When Walt Disney Imagineering is given nearly free reign to develop whatever it so chooses, the resulting attractions are always absolutely stunning. Two of those rides, Walt Disney World's Haunted Mansion and the Twilight Zone Tower of Terror, are among the best that the Imagineers have ever put together. They are so complete and so evocative that they can and should be viewed as works of art on their own.
Where things start to get interesting is when you look at the two attractions side-by-side. If you do this, something interesting resolves itself:
The Tower of Terror is basically a sequel to the Haunted Mansion.
What do I mean by that? Essentially, this: There are some rides at Disney's parks that expand or elaborate on themes and ideas present in other Disney attractions. Rather than just looking at the same general concepts, however, these sequel attractions present a new spin on another attraction's thematic arc.
Disney's actually made a few sequels to its attractions – some direct and some indirect – and I've looked at this phenomena before. However, I thought that this particular case deserved a bit of a closer look.
So, here are four reasons why I think the Twilight Zone Tower of Terror can be viewed as a sequel to the Haunted Mansion:
1. Both share a similar spooky theme and eye-catchingly mysterious architecture
The word “weenie” is an entry in the Disney lexicon that is used to describe some piece of visual design that catches a guest's eye and draws them toward an attraction. The park icons do this. The four “mountain” attractions do this. And, of course, the Haunted Mansion and Tower of Terror both do this.
For the Haunted Mansion, its draw is in its mystery and its foreboding atmosphere. It's eye-catching precisely because it is hard to see, but nevertheless, it is spooky and it draws guests in with its creepy aesthetics.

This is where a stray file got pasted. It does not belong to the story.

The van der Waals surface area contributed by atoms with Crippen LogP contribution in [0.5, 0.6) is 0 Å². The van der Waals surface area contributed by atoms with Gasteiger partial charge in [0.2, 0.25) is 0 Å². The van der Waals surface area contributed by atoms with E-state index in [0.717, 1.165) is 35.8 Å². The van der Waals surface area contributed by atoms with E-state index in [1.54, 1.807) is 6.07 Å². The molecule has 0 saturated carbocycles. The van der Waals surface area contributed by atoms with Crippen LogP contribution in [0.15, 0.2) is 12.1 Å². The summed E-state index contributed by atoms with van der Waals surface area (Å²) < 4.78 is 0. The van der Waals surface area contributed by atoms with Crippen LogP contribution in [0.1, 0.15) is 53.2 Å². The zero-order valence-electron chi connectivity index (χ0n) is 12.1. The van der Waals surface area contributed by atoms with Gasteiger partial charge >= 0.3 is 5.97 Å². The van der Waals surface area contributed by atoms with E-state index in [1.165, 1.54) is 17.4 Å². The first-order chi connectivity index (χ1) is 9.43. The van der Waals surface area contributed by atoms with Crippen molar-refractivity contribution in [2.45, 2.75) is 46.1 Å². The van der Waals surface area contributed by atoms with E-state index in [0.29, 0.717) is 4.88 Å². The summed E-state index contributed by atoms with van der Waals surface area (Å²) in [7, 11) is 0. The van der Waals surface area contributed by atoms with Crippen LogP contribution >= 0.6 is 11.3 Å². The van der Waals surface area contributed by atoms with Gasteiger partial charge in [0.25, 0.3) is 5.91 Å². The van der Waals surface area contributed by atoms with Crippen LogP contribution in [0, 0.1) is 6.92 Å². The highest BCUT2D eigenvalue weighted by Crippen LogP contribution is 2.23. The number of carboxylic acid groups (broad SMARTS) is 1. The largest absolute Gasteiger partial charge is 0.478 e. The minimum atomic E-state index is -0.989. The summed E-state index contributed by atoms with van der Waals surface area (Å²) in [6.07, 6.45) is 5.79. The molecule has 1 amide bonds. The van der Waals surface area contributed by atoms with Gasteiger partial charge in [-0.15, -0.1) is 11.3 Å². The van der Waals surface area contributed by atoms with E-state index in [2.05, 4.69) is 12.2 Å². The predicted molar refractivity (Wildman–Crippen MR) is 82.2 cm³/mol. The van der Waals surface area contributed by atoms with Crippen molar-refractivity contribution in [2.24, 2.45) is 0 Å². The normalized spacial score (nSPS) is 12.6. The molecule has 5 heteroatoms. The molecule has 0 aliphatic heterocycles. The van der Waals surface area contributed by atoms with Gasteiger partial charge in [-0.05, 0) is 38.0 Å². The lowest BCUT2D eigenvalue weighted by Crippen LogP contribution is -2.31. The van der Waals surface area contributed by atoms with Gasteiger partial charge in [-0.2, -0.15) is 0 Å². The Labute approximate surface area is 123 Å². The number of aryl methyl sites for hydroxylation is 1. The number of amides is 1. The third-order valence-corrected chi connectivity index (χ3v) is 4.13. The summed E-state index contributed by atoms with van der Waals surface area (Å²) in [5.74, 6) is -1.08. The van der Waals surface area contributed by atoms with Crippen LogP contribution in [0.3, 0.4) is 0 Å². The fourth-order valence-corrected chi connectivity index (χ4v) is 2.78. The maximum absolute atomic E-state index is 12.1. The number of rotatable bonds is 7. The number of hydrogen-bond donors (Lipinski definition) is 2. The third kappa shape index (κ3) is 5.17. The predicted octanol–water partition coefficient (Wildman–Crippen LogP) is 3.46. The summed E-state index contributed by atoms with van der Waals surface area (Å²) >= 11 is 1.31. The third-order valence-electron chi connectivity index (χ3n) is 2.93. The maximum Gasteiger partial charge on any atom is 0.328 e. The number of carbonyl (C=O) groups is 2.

The Tower of Terror tries to do something similar, only it takes these ideas to their logical extreme. It catches the eye not only because of its air of spookiness, but also because it is enormous. And, while the Haunted Mansion resembles a decrepit house (a familiar and safe place that has been overwhelmed by time), the Tower of Terror is a defunct hotel, adding in all the subtle props and set pieces you'd expect there, plus the inherent uneasiness of a place filled with transient individuals.
The result is that both attractions offer spooky show buildings and “weenie”-esque design work, but while the Haunted Mansion accomplishes this with subtle tricks of the eye, the Tower of Terror does so far more aggressively, seemingly trying to one-up everything that came before it with the Haunted Mansion. It is bigger, it is louder, and its visual story is far more clear and imposing.
And, this keeps in with the sequel pattern, where the follow-up is almost always flashier than the original, even if it's mostly exploring the same idea.
2. Both use cast member interactions to set the scene
Being a Disney cast member is a difficult job. In the face of an unending stream of entitlement and pushiness, while experiencing the extreme sun and heat of Central Florida or the cramped quarters of Anaheim, cast members must always have a cheerful attitude and pleasant demeanor.
Unless, of course, they're working at one of these two rides.
While other attractions ask cast members to interact with guests, only these two do so in such a way that cast members are encouraged to be a bit … dour. Their faces are glum, their voices are bleak, and their attitudes can best be described as morose. And yet, all of this adds to the story in a unique and fulfilling way.
This trick paid off so well with the Haunted Mansion that Disney used it again for the Tower of Terror, which only furthers the connection between the two. Much as in a sequel, where we meet familiar characters for another similar adventure, so too do the bell hops at the Tower of Terror seem related to the cast members at the Haunted Mansion. It feels like we're meeting these characters again, and they're guiding us to yet another spooky story.
Ultimately, both attractions use their cast members to personalize the stories they tell, and they do so in an unusual way for Disney. It's the only time guests ever see Disney cast members behaving in this way (well, hopefully), and they're doing it in service of making the story feel more all-encompassing -- like the spooky energy has affected the people around you, too. They're linked because of this, and it really only deepens the sense of a shared theme between the two.